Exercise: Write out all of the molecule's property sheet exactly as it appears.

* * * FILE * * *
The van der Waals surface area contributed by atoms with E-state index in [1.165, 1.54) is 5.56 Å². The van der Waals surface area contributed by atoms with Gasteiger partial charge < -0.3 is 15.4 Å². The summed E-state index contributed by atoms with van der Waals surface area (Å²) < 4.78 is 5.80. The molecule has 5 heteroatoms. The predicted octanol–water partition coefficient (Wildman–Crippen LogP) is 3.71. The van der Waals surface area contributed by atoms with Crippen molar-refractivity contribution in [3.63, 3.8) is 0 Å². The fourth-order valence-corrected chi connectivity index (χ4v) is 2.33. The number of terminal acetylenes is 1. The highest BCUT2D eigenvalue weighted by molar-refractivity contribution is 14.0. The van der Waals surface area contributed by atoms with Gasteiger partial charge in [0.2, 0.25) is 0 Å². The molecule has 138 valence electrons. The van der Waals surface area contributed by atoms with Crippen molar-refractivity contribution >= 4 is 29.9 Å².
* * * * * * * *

The van der Waals surface area contributed by atoms with E-state index in [1.165, 1.54) is 5.56 Å². The van der Waals surface area contributed by atoms with Gasteiger partial charge < -0.3 is 15.4 Å². The summed E-state index contributed by atoms with van der Waals surface area (Å²) < 4.78 is 5.80. The molecule has 5 heteroatoms. The predicted octanol–water partition coefficient (Wildman–Crippen LogP) is 3.71. The van der Waals surface area contributed by atoms with Crippen molar-refractivity contribution in [3.63, 3.8) is 0 Å². The fourth-order valence-corrected chi connectivity index (χ4v) is 2.33. The number of terminal acetylenes is 1. The highest BCUT2D eigenvalue weighted by molar-refractivity contribution is 14.0. The van der Waals surface area contributed by atoms with Gasteiger partial charge in [0.2, 0.25) is 0 Å². The molecule has 138 valence electrons. The van der Waals surface area contributed by atoms with Crippen molar-refractivity contribution >= 4 is 29.9 Å².